Network Series Episode 2
4 min read
Networking is important for communication and data transfer and when we talk about data transfer routing is one basic concept which needs to be understood. First let us understand about data communication and then move on to routing in this episode, next episode will deal with protocols in detail.
Data communication is exchange of data or information between two nodes via a transmission medium. The flow of data from one node to another is called Data flow and there are 3 different flows
Simplex is unidirectional e.g communication between keyboard and printer or monitor.
Half Duplex is Bi- directional but not at the same time, first information is sent it can only be received and vice versa. e.g Walkie-talkie
Full duplex is also bi-directional, and the information can be sent and received at the same time. E.g Telephone, mobile phone etc.
While sending the information we surely need to govern what, how and when is it communicated, these determining factors, or the governing rules are the Protocols. Any communication needs A sender and receiver, a common communication language, speed of delivery and acknowledgement.
Routing tells us how and where is information sent and received. Routing uses interconnected networks to send and receive information from a source address to a destination address.
There are 3 types of routing
- Default routing
- Static routing
- Dynamic routing
Default routing where in the routers are configured to send all packets towards a single router. This approach would work well for small network settings where in there is only a single entry and exit.
Static routing is when an administrator adds routes to a routing table manually. Like default routing this also works for smaller networks and it cannot be scaled for larger networks. The advantage is there is no overhead from CPU usage point of view and the network is more secure as it is controlled by the administrator. The dis-advantages are that the administrator needs to have comprehensive knowledge to manage the routing, and each Change needs to be manually managed, hence unmanageable for large networks.
Dynamic routing is where the routing information is automatically routed by protocol and algorithms. Advantages are that it is easy to configure and its efficiency in identifying optimal routes. Disadvantage being less secure than static and utilization of more bandwidth.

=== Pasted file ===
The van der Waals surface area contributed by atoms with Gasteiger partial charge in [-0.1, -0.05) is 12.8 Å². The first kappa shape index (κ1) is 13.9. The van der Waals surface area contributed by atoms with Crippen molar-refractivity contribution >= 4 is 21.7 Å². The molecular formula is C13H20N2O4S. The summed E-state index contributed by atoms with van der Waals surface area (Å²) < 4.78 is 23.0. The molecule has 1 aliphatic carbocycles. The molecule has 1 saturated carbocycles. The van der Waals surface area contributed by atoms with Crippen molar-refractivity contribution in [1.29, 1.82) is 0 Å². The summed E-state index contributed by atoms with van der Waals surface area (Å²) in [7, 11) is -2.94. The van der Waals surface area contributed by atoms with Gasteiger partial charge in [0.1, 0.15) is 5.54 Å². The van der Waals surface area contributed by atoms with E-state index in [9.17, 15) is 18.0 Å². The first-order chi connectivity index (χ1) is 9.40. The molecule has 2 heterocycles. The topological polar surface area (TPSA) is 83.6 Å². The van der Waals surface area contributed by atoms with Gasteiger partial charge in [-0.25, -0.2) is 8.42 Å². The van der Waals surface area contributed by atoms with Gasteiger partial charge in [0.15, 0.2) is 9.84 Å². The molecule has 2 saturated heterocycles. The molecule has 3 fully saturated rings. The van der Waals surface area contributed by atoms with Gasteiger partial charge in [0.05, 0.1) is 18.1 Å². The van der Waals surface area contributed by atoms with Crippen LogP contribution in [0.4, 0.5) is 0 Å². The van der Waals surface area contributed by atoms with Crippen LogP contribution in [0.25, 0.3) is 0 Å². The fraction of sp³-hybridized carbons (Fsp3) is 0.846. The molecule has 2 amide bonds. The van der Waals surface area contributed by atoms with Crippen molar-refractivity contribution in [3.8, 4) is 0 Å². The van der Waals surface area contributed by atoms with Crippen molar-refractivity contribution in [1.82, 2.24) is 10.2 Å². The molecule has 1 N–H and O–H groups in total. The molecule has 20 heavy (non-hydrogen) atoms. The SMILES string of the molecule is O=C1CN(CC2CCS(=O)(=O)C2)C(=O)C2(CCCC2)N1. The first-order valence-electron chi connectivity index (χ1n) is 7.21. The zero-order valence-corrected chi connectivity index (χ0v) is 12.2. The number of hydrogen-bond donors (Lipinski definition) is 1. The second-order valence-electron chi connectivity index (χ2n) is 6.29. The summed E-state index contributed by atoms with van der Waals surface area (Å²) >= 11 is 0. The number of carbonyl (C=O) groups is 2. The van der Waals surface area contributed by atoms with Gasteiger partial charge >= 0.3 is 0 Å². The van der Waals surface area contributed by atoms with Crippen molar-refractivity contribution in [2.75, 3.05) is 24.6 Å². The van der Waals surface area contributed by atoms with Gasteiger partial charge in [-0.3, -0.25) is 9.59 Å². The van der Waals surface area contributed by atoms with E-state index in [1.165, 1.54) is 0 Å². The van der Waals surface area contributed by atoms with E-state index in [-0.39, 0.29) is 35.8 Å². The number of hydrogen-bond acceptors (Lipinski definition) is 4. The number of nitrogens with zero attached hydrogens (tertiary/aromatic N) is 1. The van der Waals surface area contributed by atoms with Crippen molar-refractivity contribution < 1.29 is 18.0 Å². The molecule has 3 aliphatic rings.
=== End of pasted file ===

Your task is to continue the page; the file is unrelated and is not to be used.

Routing Protocol finds the optimum path to transfer data or delivery packets from one network to the other. The Dynamic routing protocol uses metrics, cost, and hop counts to determine the optimal route to the destination network.
AD or Administrative Distance is the metric used for measuring the trustworthiness of the information received by the router. Its an integer between 0 to 255 where 0 is most trusted and 255 will not let any traffic pass by.
Metrics helps to determine which route to be included in the routing table when two routes are available for the same destination. The router with the smallest route will be included as this route is treated as the shortest.
Metric calculation is specific to Protocols.
- Bandwidth is used by OSPF (Open Shortest Path First)
- Hops are used by RIP(Routing Information Protocol)
- A combination of bandwidth, delay, load and reliability is used by EIGRP( Enhanced Interior Gateway Routing Protocol)
The three main classes of routing protocols are
Distance Vector Routing Protocol chooses the best path to a destination network in terms of hop counts in a particular direction. The hop count which is appearing between the source and destination networks are included. The best path identified will be the path with smallest hop count.
Link State Routing Protocol also known as SPF (shortest path first) protocols, employs more knowledge of the inter-network than the distance vector routing protocols. They consider the actual condition of the network link while calculating routes. Hence slightly more advanced algorithms are used to calculate the optimal route.
Advanced Distance Vector Routing Protocol is also known as hybrid routing protocol, as this method uses the principles of both distance vector and link state routing. Although it acts as a distance vector routing protocol as well, as it learns routes from directly connected neighbors.
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